Jerry Collins' untimely death along with his wife in a car accident in France has left the world of rugby - and beyond - shocked.

There's nothing like a sporting superstar who keeps his boots on the ground - and All Black great Collins did just that, as this wonderful tale of his involvement with Barnstaple 2nd XV conveys.

In the interview below another New Zealand great, Sean Fitzpatrick, reflects on Collins' life:

Monday, 1 June 2015

Rugby season ends on a downer in the West Country - Bristol, Bath and Gloucester all lose

Rather like the Liberal Democrats' recent tonking in the West Country, rugby in these parts has just taken a pasting.

First Bristol failed - again - to negotiate the Championship play-offs, then Bath were out-muscled at Twickers by a Sarries side that delivered a masterclass in negating Bath's much-vaunted handling game.

Then Gloucester were pipped by a point by Bordeaux-Begles in the final play-off for next season's European Champions Cup.

Actually, I think the result was a blessing in disguise for the Cherry and Whites, although it won't feel like that at the moment. Next season, Gloucester just need to focus on delivering in the Premiership, and the club doesn't have the depth at present to compete on two major fronts.

Any blessings in disguise for Bath or Bristol?


Bristol face another 12 months trekking to such rugby outposts as Doncaster and Ealing, while Bath have been given something to ponder by a side that only finished fourth in the regular season.

Friday, 10 April 2015

First Steffon Armitage, now Nick Abendanon... England boss Stuart Lancaster's exceptionally tricky World Cup problem

If an overseas-based player consistently delivers 'exceptional' performances, does that mean that England head coach Stuart Lancaster should pick him?

Since 2011, the RFU's stated policy on Englishmen plying their trade abroad is that they should only be selected for the national side in "exceptional circumstances".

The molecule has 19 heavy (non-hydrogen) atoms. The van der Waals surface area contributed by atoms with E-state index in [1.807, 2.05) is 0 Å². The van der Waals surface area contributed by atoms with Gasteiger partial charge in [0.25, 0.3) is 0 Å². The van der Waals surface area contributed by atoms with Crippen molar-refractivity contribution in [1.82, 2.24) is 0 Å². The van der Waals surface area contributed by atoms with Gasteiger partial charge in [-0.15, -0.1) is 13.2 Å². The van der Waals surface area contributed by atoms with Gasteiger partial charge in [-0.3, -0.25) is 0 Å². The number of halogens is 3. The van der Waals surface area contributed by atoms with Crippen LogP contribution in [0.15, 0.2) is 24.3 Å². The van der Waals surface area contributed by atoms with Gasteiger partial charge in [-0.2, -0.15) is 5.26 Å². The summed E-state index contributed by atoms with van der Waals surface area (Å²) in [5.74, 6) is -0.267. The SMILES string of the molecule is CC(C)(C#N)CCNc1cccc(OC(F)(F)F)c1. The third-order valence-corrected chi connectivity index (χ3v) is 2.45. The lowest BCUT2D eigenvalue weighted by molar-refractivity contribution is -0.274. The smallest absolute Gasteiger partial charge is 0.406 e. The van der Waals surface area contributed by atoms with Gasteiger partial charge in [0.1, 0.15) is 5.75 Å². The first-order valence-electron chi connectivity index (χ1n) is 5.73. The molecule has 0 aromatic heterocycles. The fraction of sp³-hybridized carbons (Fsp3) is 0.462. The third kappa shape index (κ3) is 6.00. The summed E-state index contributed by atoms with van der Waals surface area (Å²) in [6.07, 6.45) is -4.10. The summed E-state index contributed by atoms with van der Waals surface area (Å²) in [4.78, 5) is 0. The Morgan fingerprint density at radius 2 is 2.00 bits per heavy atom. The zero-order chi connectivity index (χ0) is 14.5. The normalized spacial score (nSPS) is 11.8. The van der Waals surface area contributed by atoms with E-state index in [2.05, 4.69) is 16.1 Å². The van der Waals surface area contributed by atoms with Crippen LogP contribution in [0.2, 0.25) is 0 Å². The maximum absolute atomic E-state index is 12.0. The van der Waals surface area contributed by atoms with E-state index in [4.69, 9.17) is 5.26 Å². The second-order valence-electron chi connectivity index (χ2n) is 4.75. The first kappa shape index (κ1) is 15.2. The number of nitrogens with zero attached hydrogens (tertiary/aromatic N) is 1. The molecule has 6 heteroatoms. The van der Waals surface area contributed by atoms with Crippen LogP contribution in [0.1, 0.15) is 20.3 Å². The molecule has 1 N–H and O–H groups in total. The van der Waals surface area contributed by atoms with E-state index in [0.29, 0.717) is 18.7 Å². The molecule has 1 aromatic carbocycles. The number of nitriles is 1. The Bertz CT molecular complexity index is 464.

And so far under Lancaster's reign, circumstances haven't been deemed sufficiently exceptional in order for the clause to the invoked. Although there have been plenty of raised eyebrows along the way.

But what exactly does "exceptional circumstances" mean?

An exceptional run of injuries at home? An exceptional loss of form by home-based players? Or exceptional form by overseas players?

The term is vague - and probably deliberately so, meaning that the RFU has some wiggle room.

The rampaging form of Toulon loose forward Delon Armitage has been testing the meaning of the term for some time. And now we have Nick Abendanon, who has been playing out of his skin for Clermont Auvergne since leaving Bath over the summer.

This blog is a long-standing champion of Abendanon's. And for all those who are suddenly making a big song and dance about him this week in the wake of a stunning performance against Northampton in the Champions Cup on Saturday, I humbly point you in the direction of this post and interview I did with him in February.

Tellingly, Abendanon has picked up three man-of-the-match awards against English teams on the biggest stage in European club rugby this season. He is performing on the big stage. And he is stating a pretty irresistible - sorry, exceptional - case to be called up for the biggest stage of them all: the Rugby World Cup.

For me, it's simple. In a World Cup year of all years, you absolutely have to have your in-form players playing for your country, whether they are playing their club rugby in England, France, Georgia or Venus. To fail to do that - particularly for a Cup on home soil - is daft at best, and a national betrayal at worst.

If Lancaster's still in any doubt, then here's a little clip that hopefully clinches the deal:

Wednesday, 18 March 2015

Mike Catt: England backs still have a lot to learn

England backs coach Mike Catt looks ahead to this weekend's 6 Nations showdown at Twickenham between England and France. Catt's in conversation with Russ Hargreaves of Talking Rugby.

6 Nations 2015 poll - who'll take the championship?